On Thursday afternoon, Gov. Tim Walz provided some new direction on the remainder of the school year: Distance learning will continue through the remainder of the school year.
This decision puts Minnesota on the same path as at least 39 other states, which have already ordered or recommended that school buildings remain closed for the remainder of the school year.
Statewide, schools have been closed since March 18. And the shift from in-person student learning at schools to home-based distance learning went into effect March 30.
That means students haven’t been in contact with their teachers or classmates — for in-person class, sports or socializing — for nearly six weeks.
More details on what this means for schools and students will be issued tomorrow, Walz said. Fielding a couple of questions from reporters, he said he doesn’t know what the start of the next school year will look like. But state officials are already working out contingency plans — including a hybrid option to include both in-person learning and distance learning.
He also made a point to address the class of 2020 — a group of students who won’t experience graduation ceremonies in the way they had expected heading into their final year.
“It feels like that’s been taken — and it has,” he said. “But here’s what I do know: You will not be defined by staying home and missing proms and missing graduations. You will be defined by understanding how interconnected our world is and what it means to come together to try and solve hard problems. I would venture to say that the closeness of the classes of 2020 will be much closer than any other that came before.”
Hopes of hybrid grad ceremonies
The state education commissioner, Mary Cathryn Ricker, held a conference call with school leaders ahead of the daily 2 p.m. COVID-19 press conference.
After that call, Superintendent David Law, head of Anoka-Hennepin Schools, said a few key pieces have been defined for the remainder of the school year: Students will not come back to their classrooms on May 5; services like on-site child care and free meal services will continue through the remainder of the school year (June 9, in his district); and academic instruction will continue remotely.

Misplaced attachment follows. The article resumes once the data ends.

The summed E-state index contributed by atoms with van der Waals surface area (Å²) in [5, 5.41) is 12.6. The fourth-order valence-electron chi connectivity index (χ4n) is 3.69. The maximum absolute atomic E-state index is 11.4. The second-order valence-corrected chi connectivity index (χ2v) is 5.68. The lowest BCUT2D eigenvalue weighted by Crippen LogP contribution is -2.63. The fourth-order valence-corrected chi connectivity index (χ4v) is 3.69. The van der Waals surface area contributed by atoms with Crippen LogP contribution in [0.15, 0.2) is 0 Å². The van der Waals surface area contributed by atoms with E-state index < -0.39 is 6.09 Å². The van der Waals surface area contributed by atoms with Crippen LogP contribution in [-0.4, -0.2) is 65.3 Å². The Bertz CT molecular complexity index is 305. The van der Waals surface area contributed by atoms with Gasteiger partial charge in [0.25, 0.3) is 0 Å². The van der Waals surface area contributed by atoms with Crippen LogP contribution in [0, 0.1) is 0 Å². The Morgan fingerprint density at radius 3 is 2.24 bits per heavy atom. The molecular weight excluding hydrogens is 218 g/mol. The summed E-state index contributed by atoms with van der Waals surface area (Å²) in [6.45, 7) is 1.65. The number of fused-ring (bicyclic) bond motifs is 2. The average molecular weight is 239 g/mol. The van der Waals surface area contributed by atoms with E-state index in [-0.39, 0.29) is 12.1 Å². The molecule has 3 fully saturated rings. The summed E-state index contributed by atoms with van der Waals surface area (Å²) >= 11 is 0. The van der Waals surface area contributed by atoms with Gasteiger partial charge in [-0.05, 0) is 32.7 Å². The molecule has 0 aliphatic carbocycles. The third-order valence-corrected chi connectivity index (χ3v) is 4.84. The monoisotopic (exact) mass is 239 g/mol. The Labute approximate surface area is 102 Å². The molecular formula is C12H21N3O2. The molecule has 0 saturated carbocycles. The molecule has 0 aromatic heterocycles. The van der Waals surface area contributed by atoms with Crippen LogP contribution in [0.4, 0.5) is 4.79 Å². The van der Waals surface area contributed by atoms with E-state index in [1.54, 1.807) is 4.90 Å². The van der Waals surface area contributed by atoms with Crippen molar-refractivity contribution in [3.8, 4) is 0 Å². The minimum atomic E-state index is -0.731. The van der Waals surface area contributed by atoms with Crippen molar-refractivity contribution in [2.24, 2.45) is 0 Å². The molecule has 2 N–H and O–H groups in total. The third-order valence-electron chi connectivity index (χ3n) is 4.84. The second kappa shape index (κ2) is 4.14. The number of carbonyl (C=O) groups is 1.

But some key elements of this spring remain in question — including spring sports, ceremonies for things like National Honor Society, prom and graduation.
“Of those, the most important one, I think, is: What are we doing with graduation?” he said. “Our message now has been: We are going to do as close to a graduation ceremony, in-person, as possible. We’re at the mercy of how many people can be gathered in one spot.”
He’s coordinating five separate high school graduation ceremonies — each with a historical attendance of 3,000 to 5,000 people.
Offering an alternative scenario, he said he could see finding a way to host more like 600 students and educators at a graduation ceremony, staggering students out across the parking lot and having them still walk across a stage to receive a diploma as parents and family members watch it begin live streamed, from home.
“Parents want to see their kids walk across the stage. That’s the most common theme I’m getting in emails right now,” he said.
Wondering about summer
Looking beyond this school year, he’s wondering what this all means for summer school and even for the upcoming school year. State guidance pending, he anticipates teachers will need to devote more time to content review than they normally would — upping that period from a couple of weeks to a month or more.
In the northwest corner of the state, Superintendent James Guetter shares Law’s primary concerns at this point. They’re all set to continue distance learning, he says. But he’s anxious for more guidance from state officials about planning for graduation ceremonies.
His students, in both districts that he oversees — Red Lake County Central and Red Lake Falls Schools — will finish their school year just four weeks from now. And on Friday, May 22, he’s supposed to attend two graduation ceremonies, staggered by an hour and a half.
He’s left wondering whether the stay-at-order will be extended, or if in-person ceremonies may still take place, with modifications that are mindful of social distancing guidelines.
“We’d sure like the governor will provide some guidance on that,” he said, adding his districts are “not in a hot spot like Hennepin County and other parts of the state that are blowing up pretty fast, but in another month, we definitely could be.”
Brainstorming aloud, he wondered if graduation ceremonies in a month will entail a drive-through structure, with a parade through town – or if it will have to take an entirely virtual format.
“Probably the other big thing is just — gosh, too bad for all the spring athletes and fine arts people who most likely their season will end before even starting,” he said. “Up till this point, we’ve tried to hold out hope that there might be a short season. Maybe that brings us back to why we want to make sure to do something special for our graduates.”